Just why so many Democratic members of Congress were so active in the anti-anti-Sandinista campaign is difficult to say. Few, surely, were sympathetic to Marxism in any form. Many may have felt that, having propped up the Somoza regime for so many years—in fact, American support had been spotty, and by the mid-to-late 70′s had veered from encouragement of Somoza to outright hostility—the United States “owed” it to the Nicaraguan people to give any successor regime the benefit of the doubt. As in the case of El Salvador, there was also an unconscious and quite false assumption that the vast majority of Nicaraguans were leftists of some sort or other. When it came to Nicaragua, many Americans appeared to believe that the test of any authentic and truly representative government was not whether it had been elected by popular vote, or even whether it was good or bad for Nicaraguans, much less whether it was allied with Cuba and the Soviet Union, but rather the degree to which it was anti-American. On that score, at least, the Sandinistas passed with flying colors.
All this would be put to the test in 1990. In that year, the Sandinistas, apparently believing the propaganda of their admirers in the United States and Western Europe, chose to fall into the trap of holding presidential elections. So sure were they of victory that their supporters around the world flooded American embassies with letters demanding that we “respect the results of the Nicaraguan elections.” The outcome—a smashing victory for the anti-Sandinista forces led by Violeta Chamorro over Sandinista President Daniel Ortega—was quite possibly the most devastating ideological defeat the Western intellectual Left has ever experienced.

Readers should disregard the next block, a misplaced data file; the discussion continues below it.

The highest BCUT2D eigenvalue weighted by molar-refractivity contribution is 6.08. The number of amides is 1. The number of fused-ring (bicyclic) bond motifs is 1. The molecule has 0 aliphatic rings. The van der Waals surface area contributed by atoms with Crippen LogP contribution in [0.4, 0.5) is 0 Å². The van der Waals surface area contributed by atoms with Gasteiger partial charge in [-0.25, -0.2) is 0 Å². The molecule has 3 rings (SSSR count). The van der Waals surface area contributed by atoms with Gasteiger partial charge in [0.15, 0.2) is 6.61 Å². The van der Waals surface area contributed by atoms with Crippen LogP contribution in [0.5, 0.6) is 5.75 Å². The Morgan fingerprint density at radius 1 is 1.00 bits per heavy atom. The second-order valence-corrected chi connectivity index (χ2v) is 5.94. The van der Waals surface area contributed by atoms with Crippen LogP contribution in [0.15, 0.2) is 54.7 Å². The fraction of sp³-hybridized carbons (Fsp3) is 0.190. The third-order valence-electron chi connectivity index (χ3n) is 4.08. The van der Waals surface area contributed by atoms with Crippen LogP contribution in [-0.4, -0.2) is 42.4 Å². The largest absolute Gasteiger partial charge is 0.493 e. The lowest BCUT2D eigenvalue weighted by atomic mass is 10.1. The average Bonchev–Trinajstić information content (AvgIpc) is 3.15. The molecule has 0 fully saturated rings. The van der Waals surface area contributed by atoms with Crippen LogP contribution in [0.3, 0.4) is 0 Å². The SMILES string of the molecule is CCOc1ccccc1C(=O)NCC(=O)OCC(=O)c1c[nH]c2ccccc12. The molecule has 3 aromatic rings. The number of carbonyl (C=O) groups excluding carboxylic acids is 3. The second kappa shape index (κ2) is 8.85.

Clearly, this was not the result we had been asked to “respect.” Nor did the Sandinistas themselves respect it. Once ejected by popular vote, they rushed with indecent haste to “privatize” the vast property holdings they had confiscated after 1979, with themselves as the beneficiaries. But not even this looting expedition—a huge piñata, as it was called—was enough to unmask them once and for all in the eyes of their well-wishers. Immediately after the elections of 1990, former President Jimmy Carter rushed to Violeta Chamorro’s house in the capital city of Managua to urge her, in the name of “national reconciliation,” to retain for the Sandinistas a measure of power in the new government. She graciously, but mistakenly, concurred: until very recently, the Nicaraguan army remained the Sandinista army, and its commander, General Humberto Ortega, was the same man who had commanded it in the 1980′s. The result has been truly lamentable: neither genuine national reconciliation nor, thanks largely to unresolved claims to expropriated property, a serious recovery of Nicaragua’s economy.